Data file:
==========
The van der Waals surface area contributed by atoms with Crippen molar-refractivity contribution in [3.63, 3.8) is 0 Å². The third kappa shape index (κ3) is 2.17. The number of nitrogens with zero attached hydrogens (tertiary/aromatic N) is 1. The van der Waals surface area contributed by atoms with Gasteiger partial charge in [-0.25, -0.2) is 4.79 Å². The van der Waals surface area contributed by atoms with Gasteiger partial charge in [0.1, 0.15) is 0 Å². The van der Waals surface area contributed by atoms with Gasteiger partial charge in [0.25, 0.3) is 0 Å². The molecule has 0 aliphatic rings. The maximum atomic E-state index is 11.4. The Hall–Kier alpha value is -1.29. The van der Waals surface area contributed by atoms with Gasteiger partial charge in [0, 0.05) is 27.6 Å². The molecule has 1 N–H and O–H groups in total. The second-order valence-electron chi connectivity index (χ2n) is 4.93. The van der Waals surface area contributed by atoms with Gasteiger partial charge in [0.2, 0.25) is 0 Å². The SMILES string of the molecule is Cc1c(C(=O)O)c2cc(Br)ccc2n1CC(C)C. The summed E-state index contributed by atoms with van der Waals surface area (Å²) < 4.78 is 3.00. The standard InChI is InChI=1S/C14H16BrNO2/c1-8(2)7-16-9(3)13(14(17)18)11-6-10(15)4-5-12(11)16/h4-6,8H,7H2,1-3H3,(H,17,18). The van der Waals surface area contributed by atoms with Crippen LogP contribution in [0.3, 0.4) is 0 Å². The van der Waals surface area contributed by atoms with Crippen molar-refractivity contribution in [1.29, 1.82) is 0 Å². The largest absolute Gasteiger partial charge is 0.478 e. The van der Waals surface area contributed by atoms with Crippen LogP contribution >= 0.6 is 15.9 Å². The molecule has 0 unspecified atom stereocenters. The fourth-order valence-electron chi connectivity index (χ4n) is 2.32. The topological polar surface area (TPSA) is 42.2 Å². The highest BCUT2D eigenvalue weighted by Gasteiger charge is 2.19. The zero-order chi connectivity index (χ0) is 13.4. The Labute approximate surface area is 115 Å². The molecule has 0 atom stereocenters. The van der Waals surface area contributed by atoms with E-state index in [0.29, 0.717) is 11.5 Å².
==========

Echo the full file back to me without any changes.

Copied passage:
The van der Waals surface area contributed by atoms with Crippen molar-refractivity contribution in [3.63, 3.8) is 0 Å². The third kappa shape index (κ3) is 2.17. The number of nitrogens with zero attached hydrogens (tertiary/aromatic N) is 1. The van der Waals surface area contributed by atoms with Gasteiger partial charge in [-0.25, -0.2) is 4.79 Å². The van der Waals surface area contributed by atoms with Gasteiger partial charge in [0.1, 0.15) is 0 Å². The van der Waals surface area contributed by atoms with Gasteiger partial charge in [0.25, 0.3) is 0 Å². The molecule has 0 aliphatic rings. The maximum atomic E-state index is 11.4. The Hall–Kier alpha value is -1.29. The van der Waals surface area contributed by atoms with Gasteiger partial charge in [0, 0.05) is 27.6 Å². The molecule has 1 N–H and O–H groups in total. The second-order valence-electron chi connectivity index (χ2n) is 4.93. The van der Waals surface area contributed by atoms with Gasteiger partial charge in [0.2, 0.25) is 0 Å². The SMILES string of the molecule is Cc1c(C(=O)O)c2cc(Br)ccc2n1CC(C)C. The summed E-state index contributed by atoms with van der Waals surface area (Å²) < 4.78 is 3.00. The standard InChI is InChI=1S/C14H16BrNO2/c1-8(2)7-16-9(3)13(14(17)18)11-6-10(15)4-5-12(11)16/h4-6,8H,7H2,1-3H3,(H,17,18). The van der Waals surface area contributed by atoms with Crippen LogP contribution in [0.3, 0.4) is 0 Å². The van der Waals surface area contributed by atoms with Crippen molar-refractivity contribution in [1.29, 1.82) is 0 Å². The largest absolute Gasteiger partial charge is 0.478 e. The van der Waals surface area contributed by atoms with Crippen LogP contribution >= 0.6 is 15.9 Å². The molecule has 0 unspecified atom stereocenters. The fourth-order valence-electron chi connectivity index (χ4n) is 2.32. The topological polar surface area (TPSA) is 42.2 Å². The highest BCUT2D eigenvalue weighted by Gasteiger charge is 2.19. The zero-order chi connectivity index (χ0) is 13.4. The Labute approximate surface area is 115 Å². The molecule has 0 atom stereocenters. The van der Waals surface area contributed by atoms with E-state index in [0.29, 0.717) is 11.5 Å².